Indigenous groups are up in arms over Ecuador’s decision to open over three million hectares of untouched Amazon rainforest to oil development.
What’s going on? In 2010, Ecuador was admired for its commitment to close off Yasuní National Park to oil drilling, where an estimated 846 million barrels lay untapped – its largest oil reserve.
And last year, the country won an epic battle with Chevron after it despoiled Amazonian rivers with 16 billion gallons of oil sludge from 1964-1990.
But now, the government is pitching oil contracts to Chinese oil companies (and others), without consulting with the indigenous people that live there.
"Any drilling activities on our lands will be met with fierce resistance. We’ve seen the impact of oil extraction in Ecuador and the world and we know that it only brings contamination, poverty, and cultural destruction. We will defend our sacred lands and culture as we have for millennia," says Jaime Vargas, President of the Achuar Nationality.
"These guys are not thinking about development or about fighting against poverty," Andrés Donoso Fabara, Ecuador’s secretary of hydrocarbons, told The Guardian.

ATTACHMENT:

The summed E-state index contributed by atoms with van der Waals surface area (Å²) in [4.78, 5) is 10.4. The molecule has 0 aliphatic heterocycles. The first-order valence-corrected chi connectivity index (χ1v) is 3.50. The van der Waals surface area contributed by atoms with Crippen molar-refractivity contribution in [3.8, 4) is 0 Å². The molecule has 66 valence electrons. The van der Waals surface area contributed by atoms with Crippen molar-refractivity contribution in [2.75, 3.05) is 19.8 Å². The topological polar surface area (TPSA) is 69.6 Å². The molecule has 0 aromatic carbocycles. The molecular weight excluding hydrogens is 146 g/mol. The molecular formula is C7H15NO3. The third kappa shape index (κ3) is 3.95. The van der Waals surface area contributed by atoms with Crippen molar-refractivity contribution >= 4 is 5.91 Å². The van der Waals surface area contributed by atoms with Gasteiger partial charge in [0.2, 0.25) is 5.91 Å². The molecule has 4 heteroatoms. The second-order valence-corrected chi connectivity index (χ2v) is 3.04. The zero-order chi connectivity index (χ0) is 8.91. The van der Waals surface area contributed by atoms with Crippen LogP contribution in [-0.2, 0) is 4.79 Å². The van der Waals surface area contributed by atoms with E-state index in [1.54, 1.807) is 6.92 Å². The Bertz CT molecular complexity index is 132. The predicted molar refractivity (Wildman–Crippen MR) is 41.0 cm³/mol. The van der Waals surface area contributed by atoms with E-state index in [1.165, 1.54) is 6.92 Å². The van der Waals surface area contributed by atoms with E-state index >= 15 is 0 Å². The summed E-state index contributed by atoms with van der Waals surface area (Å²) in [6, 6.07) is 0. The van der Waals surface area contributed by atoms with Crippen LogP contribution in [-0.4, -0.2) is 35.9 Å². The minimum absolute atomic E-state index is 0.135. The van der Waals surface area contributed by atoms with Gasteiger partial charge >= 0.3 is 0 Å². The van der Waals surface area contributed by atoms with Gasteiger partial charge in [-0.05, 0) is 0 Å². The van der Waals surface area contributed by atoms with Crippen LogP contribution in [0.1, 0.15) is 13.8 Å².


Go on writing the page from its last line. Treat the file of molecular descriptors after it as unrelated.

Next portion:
Ecuador owes $7 billion to China, more than a tenth of its GDP. China helped fund Ecuador’s biggest hydro plant and may soon finance a $12.5 billion oil refinery, reports The Guardian.
"My understanding is that this is more of a debt issue – it’s because the Ecuadoreans are so dependent on the Chinese to finance their development that they’re willing to compromise in other areas such as social and environmental regulations," Adam Zuckerman, environmental and human rights campaigner at Amazon Watch, told The Guardian.
Last year, the Inter-American Court on Human Rights ruled to prohibit oil development in the Sarayaku, an area that’s only accessible by boat or airplane, specifically to preserve its rich cultural heritage and biodiversity. The ruling also made it clear that indigenous groups must give "free, prior and informed consent" before the government can pursue oil development on their lands.
In 2008, Ecuador was the first country in the world to codify the rights of nature into its constitution. Articles 10 and 71-74, recognize the inalienable rights of ecosystems to exist and flourish, gives people the authority to petition on the behalf of ecosystems, and requires the government to remedy violations of these rights. Bolivia is the only other country that has also done this.
Ecuador’s constitution is the first to recognize legally enforceable Rights of Nature, or ecosystem rights. Article 71-74 prohibits extraction of non-renewable resources in protected areas. Moreover, the production of monocultures will be avoided for reforestation and rehabilitation of the soil.
Clearly, these acts violate Ecuador’s constitution. It looks like Ecuador’s government is also ditching the commitment not to drill in Yasuni National Park: